12 Jan No Assumptions, Please!
Anyone can be a disability advocate so let us all hold hands
Hello and Happy New Year!! Welcome back to the ‘No Assumptions, Please’ blog. In today’s post I shall be sharing with you some of my experiences from an advocacy course I recently did and some interesting information.
I never thought that I would be into advocacy until 2019, when through an Erasmus+ placement in London I worked in an inclusive theatre called Chickenshed where I volunteered for three weeks in the performances for children. The whole reason why I loved it there was because the theatre catered for everyone from different ethnic groups, skin colours and abilities.
I later joined the Level 2 Theatre group in Opening Doors and in one session we were told by our group leader to go home and write a reflection on the session and to bring it in for the next session. The following day I was at home so I picked up a pen, opened a note book and put the pen to paper and just began to write. I had no idea what I was going to write but I wrote it from the heart and I titled it ‘The Definition of Normal’ which you can see at: https://angelabettoni.net/sample-writing/ This is where I found that spark for advocacy. I posted this on Facebook on 21st March World Down’s Syndrome Day and I kind of decided that I wanted to do something more with that spark. In the same year I was invited to be a speaker on a panel for World International Disability Day and I also took part in the Opening Doors workshop, which you can see at: https://www.facebook.com/186965594674169/videos/428237164518154
I’m a member of the Children’s Consultative Group at the President’s Foundation for the Wellbeing of Society. For the 2020 World Disability Day they asked us to take part in a video for raising awareness of different abilities, and me and two others volunteered to record a message: https://www.facebook.com/watch/?v=825675368254943 . I assumed that everyone would do it but in the end it resulted with only those of us who have a disability took part in it, as if we can only advocate for disability rights but in actual fact anyone can advocate for disabilities even if you have it or not.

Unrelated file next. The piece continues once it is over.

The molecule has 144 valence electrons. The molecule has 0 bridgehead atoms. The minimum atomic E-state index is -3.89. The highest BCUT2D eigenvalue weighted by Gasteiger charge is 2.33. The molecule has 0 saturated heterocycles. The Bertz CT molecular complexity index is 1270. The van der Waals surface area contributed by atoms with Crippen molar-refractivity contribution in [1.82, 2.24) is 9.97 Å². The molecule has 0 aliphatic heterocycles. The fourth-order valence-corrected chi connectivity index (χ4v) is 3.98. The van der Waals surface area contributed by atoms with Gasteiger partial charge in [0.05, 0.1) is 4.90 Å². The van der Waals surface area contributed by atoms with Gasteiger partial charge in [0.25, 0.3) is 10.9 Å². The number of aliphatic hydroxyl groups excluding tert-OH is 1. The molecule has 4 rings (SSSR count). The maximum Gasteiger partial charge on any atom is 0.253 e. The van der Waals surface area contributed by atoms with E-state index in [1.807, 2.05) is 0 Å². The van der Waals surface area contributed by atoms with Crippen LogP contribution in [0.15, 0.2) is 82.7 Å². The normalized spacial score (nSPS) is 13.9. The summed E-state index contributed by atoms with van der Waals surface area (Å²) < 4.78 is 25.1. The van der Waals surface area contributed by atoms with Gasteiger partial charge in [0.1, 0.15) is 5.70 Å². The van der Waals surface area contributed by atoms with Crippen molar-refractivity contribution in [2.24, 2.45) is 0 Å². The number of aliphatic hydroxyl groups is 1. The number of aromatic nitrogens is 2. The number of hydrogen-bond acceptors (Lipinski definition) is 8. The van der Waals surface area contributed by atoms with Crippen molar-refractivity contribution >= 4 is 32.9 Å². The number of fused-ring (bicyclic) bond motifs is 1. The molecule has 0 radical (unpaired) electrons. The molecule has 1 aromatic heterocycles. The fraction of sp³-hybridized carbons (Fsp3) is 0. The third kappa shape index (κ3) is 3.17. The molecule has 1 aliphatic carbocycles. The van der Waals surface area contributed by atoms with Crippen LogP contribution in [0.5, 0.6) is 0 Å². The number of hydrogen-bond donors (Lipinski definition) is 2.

This year I joined an online course in advocacy with an UK organisation called Include Me Too https://includemetoo.org.uk/ where I attended sessions in learning how to advocate for people with disabilities or how people with disabilities can become self-advocates. The other people who were there with me in these classes were from all over the world like England, India, Pakistan, Tanzania, Kenya and Australia . Each one of them had really remarkable stories which I really enjoyed and learnt a lot. We would speak about different kinds of advocacy there is and different kinds of platforms to use when it comes too advocating. At the end of January they will be hosting masterclasses where anyone can attend https://includemetoo.org.uk/ideas-programme-ccydn/ so feel free to join.
Here is the information I mentioned before that can be useful for advocacy:
Global Disability Children and Young People’s Charter: https://includemetoo.org.uk/wp-content/uploads/2019/05/2-page-A4-Global-Disability-Children-and-Young-Peoples-Charter.pdf
An easy-to-read version of this is also available at: https://includemetoo.org.uk/wp-content/uploads/2019/08/Easy-Read-Version-Global-Disability-Children-and-Young-Peoples-Charter.pdf
For World Down’s Syndrome Day, March 21, 2021 I’m trying to do a project where 10 young people, some with Down’s Syndrome and some without, will do an inclusive video for YouTube or Facebook where they all sing parts of a song I’ve chosen. I hope that I can find enough people who are interested !
Today’s take home message for you is to show that we are all in this together and not be afraid to show the world what we are made of.